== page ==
Our love and fascination for fire just adds to this great tradition. Loved this hub! Years ago (when I was a little girl) the men of the family would go calling on New Years Day -- it was actually a time for them to get drunk as they had a drink at each house, but it was supposed to be a social thing giving men a chance to do the visiting and talking instead of women.

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Kelly Umphenour from St. Louis, MO on December 27, 2011:

Those Indians were smart!! Lol

Lela (author) from Somewhere near the heart of Texas on December 27, 2011:

Why didn't I think of that? Tell all your friends where to put their money, then go gather it up! Too much fun...

Kelly Umphenour from St. Louis, MO on December 27, 2011:

Ahhhh! Omg! We have to get this party started again! I love THIS idea and it makes sense to me:) lol. I would have to get a fire permit to do an out door fire here...but I've got a fire place! I could just put new wood in at midnight.

This is super awesome! I might even have a party now:) I will for sure do this with the kids! Oh - and I am going to circulate the idea that everyone should bury their money in a shallow hole to the left of the porch....then I'll go digging!

Lela (author) from Somewhere near the heart of Texas on December 24, 2010:

Fire is a basic human need. It speaks to our very core. Without fire, we would still be monkeys in the trees :-)

Tricia Mason from The English Midlands on December 24, 2010:

My son is going to a bonfire party on New Year's eve. I think that there is something very special ~ almost magical ~ about a real fire.

Tony McGregor from South Africa on December 13, 2010:

I really like the ideas in this Hub - thank you. Beautifully written too.

Love and peace


Lela (author) from Somewhere near the heart of Texas on November 17, 2010:

It's a dramatic way to get rid of negative things and to set your New Year resolutions. I think it's kind of fun. But I do love sitting by the fire on New Year's Eve.

wilsontom from new delhi on November 17, 2010:

this was an informative hub...i didn't knew about this kind of traditions. thanks for sharing.

Lela (author) from Somewhere near the heart of Texas on November 17, 2010:

That's funny Merlin. We could keep the fire going all year long on that suggestion alone!

Merlin Fraser from Cotswold Hills on November 17, 2010:

In Scotland the First Foot tradition is also celebrated, although fortunately we do not have to marry the first drunk across the threshold !

By tradition the First Foot should be tall, handsome and bear gifts of food, drink and a lump of coal to symbolise that he wishes that house will have enough to eat, drink and be warm for the year.

Although I do like the Native American idea too, perhaphs we could burn pictures of any politicial who fail to live up to their promises in the past year.....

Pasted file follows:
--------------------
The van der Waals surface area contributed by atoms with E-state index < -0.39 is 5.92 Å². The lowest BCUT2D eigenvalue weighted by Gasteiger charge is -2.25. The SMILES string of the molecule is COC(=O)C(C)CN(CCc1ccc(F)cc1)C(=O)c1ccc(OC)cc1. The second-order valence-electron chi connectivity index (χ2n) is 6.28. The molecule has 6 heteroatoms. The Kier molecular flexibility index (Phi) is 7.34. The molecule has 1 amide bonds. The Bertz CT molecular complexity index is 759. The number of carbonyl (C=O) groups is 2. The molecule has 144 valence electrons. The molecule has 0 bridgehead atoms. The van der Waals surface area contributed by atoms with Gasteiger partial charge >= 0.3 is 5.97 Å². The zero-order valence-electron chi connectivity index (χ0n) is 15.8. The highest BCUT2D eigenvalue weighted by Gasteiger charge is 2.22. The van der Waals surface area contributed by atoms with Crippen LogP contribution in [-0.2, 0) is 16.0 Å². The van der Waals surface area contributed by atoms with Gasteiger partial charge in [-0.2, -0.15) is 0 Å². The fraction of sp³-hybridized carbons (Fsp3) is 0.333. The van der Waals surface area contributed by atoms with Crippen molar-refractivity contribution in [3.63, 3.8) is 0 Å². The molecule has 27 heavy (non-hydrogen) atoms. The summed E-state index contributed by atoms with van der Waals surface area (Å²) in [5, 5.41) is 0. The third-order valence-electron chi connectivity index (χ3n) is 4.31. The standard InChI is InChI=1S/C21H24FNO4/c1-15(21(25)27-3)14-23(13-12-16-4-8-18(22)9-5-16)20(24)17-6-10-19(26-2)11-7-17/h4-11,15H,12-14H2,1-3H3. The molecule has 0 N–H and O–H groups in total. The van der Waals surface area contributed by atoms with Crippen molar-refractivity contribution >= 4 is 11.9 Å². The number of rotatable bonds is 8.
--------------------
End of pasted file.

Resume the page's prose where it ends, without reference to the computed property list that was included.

On second thoughts, perhaps not.... who could put that fire out ????

Lela (author) from Somewhere near the heart of Texas on November 15, 2010:

If you used your chain saw to cut them up first, you might could burn them. I wonder if it gets rid of DNA evidence? But it would be easier to bury the ashes, LOL!

Audrey Kirchner from Washington on November 15, 2010:

Could I burn up some people I don't like? Probably not a good idea though....that is a new thought on New Year's though.

BJ's idea may have some merit too!

Thanks for sharing traditions I had no idea about either!

Paula from The Midwest, USA on November 15, 2010:

I didn't know about the fire traditions and New Years Eve. Thank you for sharing this! I have long known about the black eyed peas tradition though, and love that with honey and cornbread!

drbj and sherry from south Florida on November 15, 2010:

What a great way to celebrate the New Year. First, find the east side of your host's home where the money has been placed for good luck. Second, wait for everyone to be inside burning their "bridges." Third - Scoop up all the money you find and take that postponed vacation - NOW! :)

Katie McMurray from Ohio on November 15, 2010:

I love it, love the fire and this is a must add to new years eve parties and fun. There is something inspiring and magical about a fire I can so understand what a great moment this could be and timely to reflect and look forward. Well Done :)

Lela (author) from Somewhere near the heart of Texas on November 14, 2010:

Now you can do two ceremonies at the same time, Gus! That's a great idea.

Gustave Kilthau from USA on November 14, 2010:

Hi Lela (Austinstar) - When I was a kid it was a custom to burn the Christmas tree on New Year's night.

Gus :-)))

Lela (author) from Somewhere near the heart of Texas on November 13, 2010:

I can just imagine how careful you would have to be!

Christopher Antony Meade from Gillingham Kent. United Kingdom on November 13, 2010:

Where I come from in Ireland there is a custom called "First Footing". It means if you are single that the first person that you enters your house on New Year's morning is the person you are destined to marry. It means that you have to be very careful who you let in.